KERRVILLE, Texas — Six people have been killed in a plane crash in Kerrville Monday, the Texas Department of Public Safety confirmed to KENS 5.

According to a Texas DPS spokesperson, the six people have been identified as:

Jeffery Carl Weiss, 65, of Houston (Pilot)

Stuart Roben Kensinger, 55, of Houston

Angela Webb Kensinger, 54, of Houston

Mark Damien Scioneaux, 58, of Houston

Scott Reagan Miller, 55, of Houston

Marc Tellepsen, 45, of Houston

According to DPS Sergeant Orlando Moreno, the crash took place just before 9 a.m. near the Kerrville Municipal Airport.

Sgt. Moreno said all of the six occupants on board died in the aircraft that had departed earlier this morning from West Houston Airport outside Houston.

Sgt. Moreno said that the small, twin-engine aircraft, a Beech BE58, crashed into a private ranch while attempting to land at the Kerrville Municipal Airport. The ranch owner told KENS 5 planes fly over his property three to four times a day since they're so close to the airport.

It was not clear if there was a mayday call made prior to the crash. Sgt. Moreno said that they were not releasing the victim's identities and would be turning that decision over to The Federal Aviation Commission, the main investigating agency.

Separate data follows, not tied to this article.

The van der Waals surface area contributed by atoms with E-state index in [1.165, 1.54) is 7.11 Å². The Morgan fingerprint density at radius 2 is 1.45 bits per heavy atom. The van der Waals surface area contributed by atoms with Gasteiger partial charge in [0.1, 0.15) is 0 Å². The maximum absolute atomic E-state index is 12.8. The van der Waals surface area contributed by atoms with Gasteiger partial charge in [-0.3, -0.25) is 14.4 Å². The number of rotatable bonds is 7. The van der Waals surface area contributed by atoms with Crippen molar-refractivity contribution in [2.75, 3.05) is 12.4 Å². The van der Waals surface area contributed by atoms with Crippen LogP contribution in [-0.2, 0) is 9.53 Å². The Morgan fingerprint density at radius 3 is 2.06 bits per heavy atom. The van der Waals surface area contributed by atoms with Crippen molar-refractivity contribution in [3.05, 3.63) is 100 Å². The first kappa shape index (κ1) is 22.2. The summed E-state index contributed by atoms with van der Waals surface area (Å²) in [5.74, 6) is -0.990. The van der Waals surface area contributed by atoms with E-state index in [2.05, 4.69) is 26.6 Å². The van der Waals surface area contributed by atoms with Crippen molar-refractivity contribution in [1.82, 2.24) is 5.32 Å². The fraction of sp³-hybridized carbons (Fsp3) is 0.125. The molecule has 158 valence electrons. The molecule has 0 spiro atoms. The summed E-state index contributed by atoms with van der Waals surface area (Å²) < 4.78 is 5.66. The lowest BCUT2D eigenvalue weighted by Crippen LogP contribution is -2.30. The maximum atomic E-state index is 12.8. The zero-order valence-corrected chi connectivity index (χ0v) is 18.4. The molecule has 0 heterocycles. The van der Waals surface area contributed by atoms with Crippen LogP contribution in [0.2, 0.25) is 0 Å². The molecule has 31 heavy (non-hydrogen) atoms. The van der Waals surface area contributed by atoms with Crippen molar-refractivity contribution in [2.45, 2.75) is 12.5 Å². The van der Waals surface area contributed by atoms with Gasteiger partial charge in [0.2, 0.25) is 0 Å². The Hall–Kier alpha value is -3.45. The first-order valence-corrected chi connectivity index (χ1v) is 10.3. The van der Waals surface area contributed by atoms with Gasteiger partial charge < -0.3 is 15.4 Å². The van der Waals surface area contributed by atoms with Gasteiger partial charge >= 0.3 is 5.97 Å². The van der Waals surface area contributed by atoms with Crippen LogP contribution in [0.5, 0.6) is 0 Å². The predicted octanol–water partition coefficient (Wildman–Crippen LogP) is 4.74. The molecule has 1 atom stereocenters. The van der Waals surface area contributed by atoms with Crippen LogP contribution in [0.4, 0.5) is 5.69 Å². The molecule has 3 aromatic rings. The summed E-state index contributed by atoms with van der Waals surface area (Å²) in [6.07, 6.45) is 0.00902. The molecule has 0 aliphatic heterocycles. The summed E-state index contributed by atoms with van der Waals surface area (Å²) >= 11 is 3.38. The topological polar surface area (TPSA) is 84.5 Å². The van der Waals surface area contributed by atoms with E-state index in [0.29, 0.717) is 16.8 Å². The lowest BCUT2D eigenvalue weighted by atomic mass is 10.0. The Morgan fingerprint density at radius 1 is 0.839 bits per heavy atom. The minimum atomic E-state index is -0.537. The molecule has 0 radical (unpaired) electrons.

Richard Hall was doing some construction work when told KENS 5 a plane few just above his head by the time he turned around, the plane had crashed.

"It was just shocking, and to see something like, kind of slow motion go down, you think you're going to have more time to get over there and find the plane, maybe help some survivors," Hall said. "According to DPS, they had gone down so fast, there was no chance." 

Kurt Leslie has nearly 40 years of experience in aeronautics. The current Dean for the College of Aeronatics at Hallmark University said investigators want to make sure they get it right.

"One thing they teach you in investigation school is find out what's the first thing that fell off the airplane," he said.

While in the Air Force, he worked two major investigations. 

"They are going to make sure they uncover every little thing that could have potentially caused this airplane crash," he said. "There are a host of things, from mechanical to pilot error, to weather to human factors. One thing I think was interesting, I didn't see anything catch on fire. So, that is something they will be looking at as well." 

He said this type of plane has been around for nearly 60 years. In the last ten years in the U.S., 19 people have died in Beech 58 crashes. Today's crash is the deadliest to date. 

"When an airplane has been on the market that long, it is a pretty safe airplane."

Along with the FAA, DPS and NTSB were assisting in the investigation.